Around the time I finally got the diagnosis of vulvodynia from my gynie, my aunt suggested to my mom that my mom's apparent arthritis pain might improve if she reduced or eliminated the amount of wheat she ate. My mom stopped eating bread and other foods containing wheat and within just a couple days she found her pain had significantly relented.
Encouraged by her results, I tried eliminating wheat from my diet. Two days in, the constant burning I had felt since the vulvodynia began was fading away. I still had residual pain that worsened when I did anything involving that area (which, you may not realize, includes things like laughing and coughing), but the acid burn was receding!
I started following a gluten-free diet, and I followed it very closely. I noticed that if I happened to eat gluten, about 24 hours later, my crotch would ignite and burn for four or five hours. Not only that, I'd also get pains in my shoulders, wrists, knees -- basically all my joints, pain I hadn't noticed before I'd changed my diet.
Over time, I found that I had more energy, and that accidental glutenings would have me collapsed on the couch. My crotch continued to improve, but only so much. Later in the summer, I tried removing corn (in its obvious forms -- corn of some form is in everything), and I found that when I reintroduced it, it gave me body pain similar to gluten, though its affect on my crotch wasn't as bad.
So over several months I tried tweaking my diet to see if any other changes would help me out. I had always had an instinct about refined sugar, so I cut it out and, lo and behold, within a few days I was peeing more easily! Still pain, but better flow. I also cut out dairy and soy at times, but they were largely out of convenience -- when you eliminate gluten, corn, and sugar, you pretty much have to make everything yourself.
I was able to stick to the diet because I believed that if I kept to it, eventually my pain would retreat entirely. If only bad food gave everyone pain, dieting would be so much easier!
But as I mentioned in my last post, my willpower collapsed late this summer around the time I visited the specialist. The week leading up to the appointment I lost it. I was careful to avoid gluten (by now I know where to suspect it), but everything else no longer applied. I gorged on mint chocolate chip ice cream, brownie mix, candy, Nutella, gluten-free corn-filled cookies, white mochas -- anything I could find that sounded tasty but respected the gluten law. And though I felt a little worse eating all that stuff -- and my intestines got pretty ticked off -- it didn't end the world or kill me.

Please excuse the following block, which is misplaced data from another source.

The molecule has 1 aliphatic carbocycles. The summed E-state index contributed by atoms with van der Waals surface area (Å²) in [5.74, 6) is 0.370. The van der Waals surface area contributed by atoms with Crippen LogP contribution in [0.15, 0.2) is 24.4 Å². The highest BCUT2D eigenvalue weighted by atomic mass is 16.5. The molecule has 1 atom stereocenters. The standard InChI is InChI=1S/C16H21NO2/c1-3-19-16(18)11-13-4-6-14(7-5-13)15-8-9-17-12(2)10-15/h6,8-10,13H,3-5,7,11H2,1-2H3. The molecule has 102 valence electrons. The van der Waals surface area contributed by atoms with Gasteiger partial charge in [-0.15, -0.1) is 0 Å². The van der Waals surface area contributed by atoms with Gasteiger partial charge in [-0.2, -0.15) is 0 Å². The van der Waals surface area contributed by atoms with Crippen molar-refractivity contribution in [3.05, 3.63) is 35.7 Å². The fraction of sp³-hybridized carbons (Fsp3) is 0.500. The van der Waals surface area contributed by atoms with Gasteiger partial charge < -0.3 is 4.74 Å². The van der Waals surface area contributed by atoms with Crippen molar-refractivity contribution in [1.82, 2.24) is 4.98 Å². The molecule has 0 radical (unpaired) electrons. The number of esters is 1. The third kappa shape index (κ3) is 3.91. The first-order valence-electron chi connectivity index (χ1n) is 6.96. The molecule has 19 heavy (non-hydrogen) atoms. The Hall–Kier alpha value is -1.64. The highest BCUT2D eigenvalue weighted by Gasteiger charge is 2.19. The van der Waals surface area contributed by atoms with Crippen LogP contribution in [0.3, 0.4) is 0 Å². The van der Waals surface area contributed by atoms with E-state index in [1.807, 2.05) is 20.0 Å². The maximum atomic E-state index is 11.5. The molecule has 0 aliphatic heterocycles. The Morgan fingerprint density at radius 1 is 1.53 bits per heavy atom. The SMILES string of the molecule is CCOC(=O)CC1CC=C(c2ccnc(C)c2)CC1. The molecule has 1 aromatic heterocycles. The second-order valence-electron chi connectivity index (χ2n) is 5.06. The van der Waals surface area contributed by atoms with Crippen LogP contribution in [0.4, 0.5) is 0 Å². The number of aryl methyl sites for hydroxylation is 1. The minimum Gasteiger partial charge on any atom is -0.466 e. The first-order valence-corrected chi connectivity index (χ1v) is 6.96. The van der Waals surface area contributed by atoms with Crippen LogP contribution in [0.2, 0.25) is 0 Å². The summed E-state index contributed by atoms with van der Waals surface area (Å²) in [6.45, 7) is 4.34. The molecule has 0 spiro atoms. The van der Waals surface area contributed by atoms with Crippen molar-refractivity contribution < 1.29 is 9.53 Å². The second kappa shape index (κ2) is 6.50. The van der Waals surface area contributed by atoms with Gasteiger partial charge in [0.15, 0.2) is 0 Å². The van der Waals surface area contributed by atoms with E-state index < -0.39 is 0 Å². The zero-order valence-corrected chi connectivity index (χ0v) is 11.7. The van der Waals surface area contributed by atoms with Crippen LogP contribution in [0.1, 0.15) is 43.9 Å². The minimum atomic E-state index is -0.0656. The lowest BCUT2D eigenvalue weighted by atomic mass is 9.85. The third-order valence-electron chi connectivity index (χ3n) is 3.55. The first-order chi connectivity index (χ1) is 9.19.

I kept up the indulgence, mostly with Nutella. On Labor Day, I had corn on the cob, baked beans (corn syrup), a Pepsi (corn syrup), ketchup (corn syrup), bratwurst (corn syrup -- told you corn was in everything), and it was delicious. Then I got sick for three days, literally nauseous every time I ate, headachy, bad-gutty. Whether it was the amount of corn that did it or something else, I have no idea. I know no one else at the party got sick.
It was probably a good thing I felt awful after Labor Day. It gave me a non-crotch, non-body-pain reason to take some steps back towards a better diet. Because really, all this time, I've viewed the diet as a sort of voodoo science -- how can food significantly hurt my body in ways that are not traditional allergies when no one else seems affected?
In February, I went on gluten for three weeks in order to get a Celiac test, and if anything has convinced me of gluten's effect on my body, that was it. I felt awful the whole time and for weeks after. I couldn't get enough sleep, I ached everywhere, and I became severely depressed. And oh yes, the crotch burn. The Celiac test came back negative, but because I have a high-risk gene for it, the doctor wanted me to get a biopsy done as that's really the only way to diagnose it for sure. That's not going to happen. It would require eating gluten for three or so weeks again, and I refuse to do it.
So now to convince myself -- after I've already learned the lesson -- that improvement is possible with an improved diet. Now to stock up on my favorite gluten-free snacks (read: peanut butter) and get back into cooking. Or...now to let myself relax until my faith returns. My friend tells me that no one can be expected to keep to my diet, and she's right. Atkins, vegetarianism, veganism, it all looks like hedonism to me. But oh, how much better eating right makes me feel!